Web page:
4. Van Harten PN, Matroos GE, Hoek HW, Kahn RS. The prevalence of tardive dystonia, tardive dyskinesia, parkinsonism and akathisia: the Curaçao Extrapyramidal Syndromes Study: I. Schizophr Res. (1996) 19:195–203. doi: 10.1016/0920-9964(95)00096-8
5. Faustino PR, Duarte GS, Chendo I, Castro Caldas A, Reimão S, Fernandes RM, et al. Risk of developing Parkinson disease in bipolar disorder: a systematic review and meta-analysis. JAMA Neurol. (2019) 77:192–8. doi: 10.1001/jamaneurol.2019.3446
6. Geddes J, Freemantle N, Harrison P, Bebbington P. Atypical antipsychotics in the treatment of schizophrenia: systematic overview and meta-regression analysis. BMJ. (2000) 321:1371–6. doi: 10.1136/bmj.321.7273.1371
7. Bagnall AM, Jones L, Ginnelly L, Lewis R, Glanville J, Gilbody S, et al. A systematic review of atypical antipsychotic drugs in schizophrenia. Health Technol Assess. (2003) 7:1–193. doi: 10.3310/hta7130
9. Schillevoort I, van Puijenbroek EP, de Boer A, Roos RA, Jansen PA, Leufkens HG. Extrapyramidal syndromes associated with selective serotonin reuptake inhibitors: a case-control study using spontaneous reports. Int Clin Psychopharmacol. (2002) 17:75–9. doi: 10.1097/00004850-200203000-00006
10. Zadikoff C, Munhoz RP, Asante AN, Politzer N, Wennberg R, Carlen P, et al. Movement disorders in patients taking anticonvulsants. J Neurol Neurosurg Psychiatry. (2007) 78:147–51. doi: 10.1136/jnnp.2006.100222
12. Lorberboym M, Treves TA, Melamed E, Lampl Y, Hellmann M, Djaldetti R. [123I]-FP-CIT SPECT imaging for distinguishing drug-induced parkinsonism from Parkinson's disease. Mov Disord. (2006) 21:510–4. doi: 10.1002/mds.20748
14. Tinazzi M, Morgante F, Matinella A, Bovi T, Cannas A, Solla P, et al. Imgaing of the dopamine transporter predicts pattern of disease progression and response to levodopa with schizophrenia and parkinsonism: a 2 year follow up multicenter study. Schizophr Res. (2014) 152:344–9. doi: 10.1016/j.schres.2013.11.028
16. Savica R, Grossardt BR, Bower JH, Ahlskog JE, Mielke MM, Rocca WA. Incidence and time trends of drug-induced parkinsonism: a 30-year population-based study. Mov Disord. (2017) 32:227–34. doi: 10.1002/mds.26839
17. Chuang C, Constantino A, Balmaceda C, Eidelberg D, Frucht SJ. Chemotherapy-induced parkinsonism responsive to levodopa: an underrecognized entity. Mov Disord. (2003) 18:328–31. doi: 10.1002/mds.10344
20. Wenning GK, Kiechl S, Seppi K, Müller J, Högl B, Saletu M, et al. Prevalence of movement disorders in men and women aged 50–89 years (Bruneck Study cohort): a population-based study. Lancet Neurol. (2005) 4:815–20. doi: 10.1016/S1474-4422(05)70226-X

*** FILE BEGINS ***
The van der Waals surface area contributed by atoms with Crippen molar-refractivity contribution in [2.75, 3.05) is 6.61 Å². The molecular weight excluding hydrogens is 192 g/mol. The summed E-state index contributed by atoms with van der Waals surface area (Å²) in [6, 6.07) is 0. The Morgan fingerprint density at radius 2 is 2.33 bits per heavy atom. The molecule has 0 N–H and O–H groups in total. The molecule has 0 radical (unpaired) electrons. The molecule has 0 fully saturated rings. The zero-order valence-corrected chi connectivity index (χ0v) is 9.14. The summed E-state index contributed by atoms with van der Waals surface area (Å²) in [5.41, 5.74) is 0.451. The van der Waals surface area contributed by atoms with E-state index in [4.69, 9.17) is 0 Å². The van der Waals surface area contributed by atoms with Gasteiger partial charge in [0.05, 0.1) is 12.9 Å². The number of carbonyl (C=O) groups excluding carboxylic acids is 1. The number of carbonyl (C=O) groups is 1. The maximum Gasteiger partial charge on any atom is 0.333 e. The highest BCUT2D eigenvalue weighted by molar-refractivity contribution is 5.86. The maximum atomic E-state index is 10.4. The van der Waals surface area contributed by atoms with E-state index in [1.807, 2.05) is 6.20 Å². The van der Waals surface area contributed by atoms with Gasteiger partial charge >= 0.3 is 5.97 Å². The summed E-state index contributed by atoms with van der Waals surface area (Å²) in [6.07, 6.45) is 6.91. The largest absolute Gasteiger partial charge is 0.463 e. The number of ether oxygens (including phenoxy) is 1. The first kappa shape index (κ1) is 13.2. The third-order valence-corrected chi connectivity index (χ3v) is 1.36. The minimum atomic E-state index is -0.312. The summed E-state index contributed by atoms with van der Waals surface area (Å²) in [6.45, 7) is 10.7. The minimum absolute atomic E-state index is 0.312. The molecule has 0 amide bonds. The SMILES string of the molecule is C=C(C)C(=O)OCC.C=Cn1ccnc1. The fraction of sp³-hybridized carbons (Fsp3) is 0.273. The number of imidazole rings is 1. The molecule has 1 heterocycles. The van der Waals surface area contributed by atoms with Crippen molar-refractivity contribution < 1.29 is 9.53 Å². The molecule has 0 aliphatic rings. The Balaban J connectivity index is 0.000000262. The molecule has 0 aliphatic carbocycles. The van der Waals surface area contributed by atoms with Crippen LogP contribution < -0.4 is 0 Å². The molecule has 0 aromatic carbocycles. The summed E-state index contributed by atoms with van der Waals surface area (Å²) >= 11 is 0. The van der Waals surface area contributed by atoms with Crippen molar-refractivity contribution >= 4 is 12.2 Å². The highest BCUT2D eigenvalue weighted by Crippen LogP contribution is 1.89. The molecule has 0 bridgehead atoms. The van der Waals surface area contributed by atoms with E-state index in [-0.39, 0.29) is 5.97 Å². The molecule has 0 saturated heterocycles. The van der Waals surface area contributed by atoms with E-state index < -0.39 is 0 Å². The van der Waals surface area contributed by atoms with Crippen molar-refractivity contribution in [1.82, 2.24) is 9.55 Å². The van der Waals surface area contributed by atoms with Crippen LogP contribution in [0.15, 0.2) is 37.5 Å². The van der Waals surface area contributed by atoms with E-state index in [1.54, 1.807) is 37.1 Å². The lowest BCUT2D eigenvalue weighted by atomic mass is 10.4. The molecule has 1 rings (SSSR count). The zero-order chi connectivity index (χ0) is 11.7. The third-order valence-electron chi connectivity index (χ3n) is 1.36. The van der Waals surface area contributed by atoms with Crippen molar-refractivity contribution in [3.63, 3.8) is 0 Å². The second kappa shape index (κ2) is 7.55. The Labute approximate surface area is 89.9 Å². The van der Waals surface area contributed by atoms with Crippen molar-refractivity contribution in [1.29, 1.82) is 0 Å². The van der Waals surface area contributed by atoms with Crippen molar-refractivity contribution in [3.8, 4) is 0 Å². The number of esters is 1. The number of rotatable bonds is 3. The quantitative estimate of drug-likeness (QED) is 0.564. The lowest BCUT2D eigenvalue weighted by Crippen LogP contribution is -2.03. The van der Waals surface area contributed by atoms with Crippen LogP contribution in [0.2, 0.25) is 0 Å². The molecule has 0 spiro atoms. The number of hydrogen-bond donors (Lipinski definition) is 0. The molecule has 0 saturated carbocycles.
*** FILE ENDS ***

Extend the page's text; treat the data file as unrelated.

21. Modestin J, Stephan PL, Erni T, Umari T. Prevalence of extrapyramidal syndromes in psychiatric inpatients and the relationship of clozapine treatment to tardive dyskinesia. Schizophr Res. (2000) 42:223–30. doi: 10.1016/S0920-9964(99)00133-4
Keywords: psychiatric inpatient, Parkinson's disease, dopamine replacement therapy, extrapyramidal symptoms, DaTscan SPECT
Citation: Roiter B, Pigato G and Antonini A (2020) Prevalence of Extrapyramidal Symptoms in In-Patients With Severe Mental Illnesses: Focus on Parkinsonism. Front. Neurol. 11:593143. doi: 10.3389/fneur.2020.593143
Received: 09 August 2020; Accepted: 16 October 2020;
Published: 10 November 2020.
Edited by:Daniel Martinez-Ramirez, Tecnológico de Monterrey, Mexico
Reviewed by:Santiago Perez-Lloret, Consejo Nacional de Investigaciones Científicas y Técnicas (CONICET), Argentina
Giovanna Calandra-Buonaura, University of Bologna, Italy
Copyright © 2020 Roiter, Pigato and Antonini. This is an open-access article distributed under the terms of the Creative Commons Attribution License (CC BY). The use, distribution or reproduction in other forums is permitted, provided the original author(s) and the copyright owner(s) are credited and that the original publication in this journal is cited, in accordance with accepted academic practice. No use, distribution or reproduction is permitted which does not comply with these terms.
*Correspondence: Beatrice Roiter, firstname.lastname@example.org